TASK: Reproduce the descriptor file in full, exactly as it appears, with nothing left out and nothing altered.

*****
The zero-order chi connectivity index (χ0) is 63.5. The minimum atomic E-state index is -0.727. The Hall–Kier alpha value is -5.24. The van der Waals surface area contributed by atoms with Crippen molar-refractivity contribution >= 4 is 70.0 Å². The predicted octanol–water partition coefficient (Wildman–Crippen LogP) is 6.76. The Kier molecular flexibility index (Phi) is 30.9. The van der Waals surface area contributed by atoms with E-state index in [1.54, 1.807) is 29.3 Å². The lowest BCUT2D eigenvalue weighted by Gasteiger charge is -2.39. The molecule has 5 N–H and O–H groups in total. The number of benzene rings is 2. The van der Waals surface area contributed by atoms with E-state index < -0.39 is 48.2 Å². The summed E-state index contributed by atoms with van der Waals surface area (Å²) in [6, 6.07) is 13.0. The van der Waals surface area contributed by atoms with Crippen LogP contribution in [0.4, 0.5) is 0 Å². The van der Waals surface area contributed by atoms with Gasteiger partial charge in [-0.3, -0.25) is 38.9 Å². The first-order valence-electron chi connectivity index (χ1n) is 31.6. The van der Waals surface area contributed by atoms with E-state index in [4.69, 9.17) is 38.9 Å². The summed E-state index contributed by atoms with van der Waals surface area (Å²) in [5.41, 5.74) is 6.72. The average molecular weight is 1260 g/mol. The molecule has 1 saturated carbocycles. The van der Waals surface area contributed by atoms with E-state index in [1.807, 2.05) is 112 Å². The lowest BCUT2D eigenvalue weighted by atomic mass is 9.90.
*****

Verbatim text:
The zero-order chi connectivity index (χ0) is 63.5. The minimum atomic E-state index is -0.727. The Hall–Kier alpha value is -5.24. The van der Waals surface area contributed by atoms with Crippen molar-refractivity contribution >= 4 is 70.0 Å². The predicted octanol–water partition coefficient (Wildman–Crippen LogP) is 6.76. The Kier molecular flexibility index (Phi) is 30.9. The van der Waals surface area contributed by atoms with E-state index in [1.54, 1.807) is 29.3 Å². The lowest BCUT2D eigenvalue weighted by Gasteiger charge is -2.39. The molecule has 5 N–H and O–H groups in total. The number of benzene rings is 2. The van der Waals surface area contributed by atoms with E-state index < -0.39 is 48.2 Å². The summed E-state index contributed by atoms with van der Waals surface area (Å²) in [6, 6.07) is 13.0. The van der Waals surface area contributed by atoms with Crippen LogP contribution in [0.4, 0.5) is 0 Å². The van der Waals surface area contributed by atoms with Gasteiger partial charge in [-0.3, -0.25) is 38.9 Å². The first-order valence-electron chi connectivity index (χ1n) is 31.6. The van der Waals surface area contributed by atoms with E-state index in [4.69, 9.17) is 38.9 Å². The summed E-state index contributed by atoms with van der Waals surface area (Å²) in [5.41, 5.74) is 6.72. The average molecular weight is 1260 g/mol. The molecule has 1 saturated carbocycles. The van der Waals surface area contributed by atoms with E-state index in [1.807, 2.05) is 112 Å². The lowest BCUT2D eigenvalue weighted by atomic mass is 9.90.